Verve's aspiration was nothing short of creating an utterly accurate power meter that gives complete consistency when moved from bike to bike or rider to rider – a goal the company says it has achieved with the Infocrank.
In order to meet this lofty ambition, the company built a new spider from scratch – rather than retrofitting an existing design – which could overcome what Verve calls the 'constructional compromises' faced when establishing an accurate power reading from a retrofitted device such as an SRM or pedal-based systems such as the Garmin Vector.
Verve says that the trouble in reading accurately and with consistency is down to the difficulties in negating forces put through the pedals other than tangential load – the force generated by rotation of the crank.
Of course, there are already power meters built from the ground up, including models from Rotor and Factor, the latter of which was praised by our own Jeff Jones. Verve claims the difference with Infocrank is complete accuracy thanks to a forged aluminium crankarm that's milled perfectly for the load cell (the module containing the strain gauges and electronics). This is then fixed in the centre of the load path in such a way that it only reads tangential force according to Verve – and is thus accurate to the point where swapping bikes or pedals has no effect on the meter's output. This means that riders can also accurately compare their power with others using an Infocrank.
What's more, Verve uses a load cell, each with four strain gauges, on both drive- and non-driveside crankarms for true left and right power measurement, immediately putting it a step above the single-legged Stages and Rotor LT options. The company has also built in temperature compensation and there's no need to zero before each ride either.
The electronics are encased in this pod, which Verve says keeps well clear of under-mounted TT brakes
The Infocrank and Infocrank Classic both come with Praxis Works chainrings (in compact 50x34 or full 53x39 options respectively), but Verve also supplies a Praxis bottom bracket with each unit – an ultra-stiff set-up compatible with most major systems that Verve says gives the most accurate possible data.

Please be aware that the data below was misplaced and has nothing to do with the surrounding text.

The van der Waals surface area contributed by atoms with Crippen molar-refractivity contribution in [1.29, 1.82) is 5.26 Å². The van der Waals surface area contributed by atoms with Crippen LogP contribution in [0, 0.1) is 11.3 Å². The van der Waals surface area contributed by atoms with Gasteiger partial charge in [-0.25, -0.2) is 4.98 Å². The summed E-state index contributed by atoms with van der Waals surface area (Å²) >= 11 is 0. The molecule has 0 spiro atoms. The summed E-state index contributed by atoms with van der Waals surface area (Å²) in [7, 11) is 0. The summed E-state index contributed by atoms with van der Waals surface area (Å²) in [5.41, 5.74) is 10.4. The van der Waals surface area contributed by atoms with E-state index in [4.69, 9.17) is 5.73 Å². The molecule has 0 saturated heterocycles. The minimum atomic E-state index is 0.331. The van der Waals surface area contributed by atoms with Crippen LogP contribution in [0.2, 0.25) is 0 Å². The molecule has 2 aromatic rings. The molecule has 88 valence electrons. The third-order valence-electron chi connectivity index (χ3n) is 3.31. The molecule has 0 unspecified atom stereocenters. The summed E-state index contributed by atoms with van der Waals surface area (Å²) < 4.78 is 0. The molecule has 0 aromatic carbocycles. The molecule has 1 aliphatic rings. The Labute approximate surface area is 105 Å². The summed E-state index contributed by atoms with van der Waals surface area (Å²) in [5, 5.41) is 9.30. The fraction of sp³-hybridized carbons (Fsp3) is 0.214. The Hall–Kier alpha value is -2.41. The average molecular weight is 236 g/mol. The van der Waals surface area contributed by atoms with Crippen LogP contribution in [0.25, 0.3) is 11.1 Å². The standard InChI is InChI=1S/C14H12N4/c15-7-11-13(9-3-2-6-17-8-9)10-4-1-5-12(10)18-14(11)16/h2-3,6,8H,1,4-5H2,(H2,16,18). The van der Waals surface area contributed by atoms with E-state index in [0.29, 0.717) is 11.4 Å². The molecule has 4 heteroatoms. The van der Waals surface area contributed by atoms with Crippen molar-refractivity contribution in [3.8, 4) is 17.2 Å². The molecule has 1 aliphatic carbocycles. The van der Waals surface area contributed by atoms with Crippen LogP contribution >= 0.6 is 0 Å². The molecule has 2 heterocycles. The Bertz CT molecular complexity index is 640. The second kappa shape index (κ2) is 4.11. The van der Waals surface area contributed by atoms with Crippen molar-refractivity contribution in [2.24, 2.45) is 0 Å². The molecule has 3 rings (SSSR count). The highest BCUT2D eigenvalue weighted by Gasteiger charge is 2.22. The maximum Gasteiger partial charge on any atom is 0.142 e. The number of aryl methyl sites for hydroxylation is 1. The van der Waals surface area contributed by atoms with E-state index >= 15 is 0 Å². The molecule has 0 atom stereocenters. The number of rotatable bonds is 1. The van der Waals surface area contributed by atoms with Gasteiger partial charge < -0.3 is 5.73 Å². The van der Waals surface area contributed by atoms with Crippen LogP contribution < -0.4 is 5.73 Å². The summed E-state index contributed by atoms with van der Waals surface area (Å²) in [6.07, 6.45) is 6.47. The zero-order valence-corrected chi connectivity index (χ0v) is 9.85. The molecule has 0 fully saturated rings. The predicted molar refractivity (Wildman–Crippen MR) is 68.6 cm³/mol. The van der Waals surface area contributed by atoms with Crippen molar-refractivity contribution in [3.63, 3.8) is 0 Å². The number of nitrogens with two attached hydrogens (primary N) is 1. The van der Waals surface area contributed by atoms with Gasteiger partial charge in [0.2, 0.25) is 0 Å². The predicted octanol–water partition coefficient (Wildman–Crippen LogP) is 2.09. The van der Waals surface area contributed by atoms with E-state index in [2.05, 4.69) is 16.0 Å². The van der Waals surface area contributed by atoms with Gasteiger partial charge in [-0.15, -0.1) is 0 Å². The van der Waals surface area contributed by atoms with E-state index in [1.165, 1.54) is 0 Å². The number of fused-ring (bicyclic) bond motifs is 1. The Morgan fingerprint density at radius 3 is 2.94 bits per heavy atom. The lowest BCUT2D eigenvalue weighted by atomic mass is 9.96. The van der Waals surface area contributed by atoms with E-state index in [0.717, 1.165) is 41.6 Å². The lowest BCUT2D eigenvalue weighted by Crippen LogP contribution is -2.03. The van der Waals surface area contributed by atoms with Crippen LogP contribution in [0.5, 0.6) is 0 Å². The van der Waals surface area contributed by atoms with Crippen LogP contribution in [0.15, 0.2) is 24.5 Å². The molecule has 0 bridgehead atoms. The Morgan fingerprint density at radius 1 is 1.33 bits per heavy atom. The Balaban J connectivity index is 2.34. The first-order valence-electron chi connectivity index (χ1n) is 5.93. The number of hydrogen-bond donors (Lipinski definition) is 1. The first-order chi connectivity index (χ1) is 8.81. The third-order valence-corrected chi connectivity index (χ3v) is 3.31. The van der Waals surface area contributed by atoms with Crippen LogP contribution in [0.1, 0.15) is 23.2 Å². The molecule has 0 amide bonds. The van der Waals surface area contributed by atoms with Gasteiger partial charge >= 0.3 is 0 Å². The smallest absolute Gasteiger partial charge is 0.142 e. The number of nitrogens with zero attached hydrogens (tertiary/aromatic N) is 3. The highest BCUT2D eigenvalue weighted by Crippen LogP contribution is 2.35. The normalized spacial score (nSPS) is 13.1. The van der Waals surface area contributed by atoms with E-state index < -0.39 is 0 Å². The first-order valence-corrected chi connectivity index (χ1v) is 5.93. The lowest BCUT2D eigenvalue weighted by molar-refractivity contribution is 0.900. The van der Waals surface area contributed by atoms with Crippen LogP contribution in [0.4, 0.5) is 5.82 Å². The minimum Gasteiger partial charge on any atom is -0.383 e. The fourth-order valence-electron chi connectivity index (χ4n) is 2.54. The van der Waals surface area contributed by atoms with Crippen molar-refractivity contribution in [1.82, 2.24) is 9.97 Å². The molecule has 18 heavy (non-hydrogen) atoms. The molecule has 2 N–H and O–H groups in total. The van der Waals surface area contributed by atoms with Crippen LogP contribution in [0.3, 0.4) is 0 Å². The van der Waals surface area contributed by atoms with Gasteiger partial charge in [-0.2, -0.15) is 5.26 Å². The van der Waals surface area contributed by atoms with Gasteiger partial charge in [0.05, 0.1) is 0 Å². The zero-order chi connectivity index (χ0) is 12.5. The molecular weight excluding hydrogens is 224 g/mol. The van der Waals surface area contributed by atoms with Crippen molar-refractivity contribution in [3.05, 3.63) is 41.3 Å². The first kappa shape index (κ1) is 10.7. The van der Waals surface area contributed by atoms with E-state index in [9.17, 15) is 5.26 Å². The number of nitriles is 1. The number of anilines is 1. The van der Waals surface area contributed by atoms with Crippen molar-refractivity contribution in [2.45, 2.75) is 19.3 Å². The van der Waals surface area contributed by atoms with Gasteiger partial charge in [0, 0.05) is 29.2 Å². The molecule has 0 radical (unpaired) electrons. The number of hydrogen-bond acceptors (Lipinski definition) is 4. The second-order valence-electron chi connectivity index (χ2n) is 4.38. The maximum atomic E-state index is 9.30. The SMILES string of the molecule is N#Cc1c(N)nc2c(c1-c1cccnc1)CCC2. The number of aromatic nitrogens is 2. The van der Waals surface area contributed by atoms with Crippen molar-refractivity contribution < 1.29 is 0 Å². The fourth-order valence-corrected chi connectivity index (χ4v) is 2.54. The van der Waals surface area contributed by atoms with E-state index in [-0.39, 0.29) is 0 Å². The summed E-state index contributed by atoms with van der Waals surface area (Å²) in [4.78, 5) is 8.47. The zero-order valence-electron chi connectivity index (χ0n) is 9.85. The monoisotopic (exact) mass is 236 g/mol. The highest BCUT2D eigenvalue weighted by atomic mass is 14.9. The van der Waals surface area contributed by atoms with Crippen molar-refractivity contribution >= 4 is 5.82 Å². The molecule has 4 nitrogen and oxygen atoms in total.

On the subject of stiffness, Verve also says the chainset itself offers top-tier performance and comes in at 840g including rings – around 100g more than the Rotor LT and nearing 200g more than a Dura-Ace 9000 unit with stages – though with that all-important two-leg accuracy.
On top of the accuracy claims, the Infocrank has also been designed to be future proof, a 256mhz refresh on the magnet-based cadence sensor (Verve says this is the most accurate) giving all the data needed for torque efficiency and pedal smoothness, which will only become more useful as ANT+ evolves.
Each Infocrank unit comes in 170, 172.5 and 175mm options and the unit is compatible with BB30, PF30, OSBB and BSA with BB86 compatibility coming soon. The Infocrank Classic is compatible with standard 24mm bottom bracket conversion kits and comes in silver or stealth black. The battery, which is quickly and easily changed with a hex key, lasts for around 500 hours of riding time.
Pricing is keen at £1,260 / AU$1,999 / US$1,750 (plus tax), especially considering the claimed accuracy and the inclusion of the chainrings and bottom bracket. The next 1,000 units sold also come with an O-synce Navi2Coach head unit which can display power (left and right) and torque efficiency.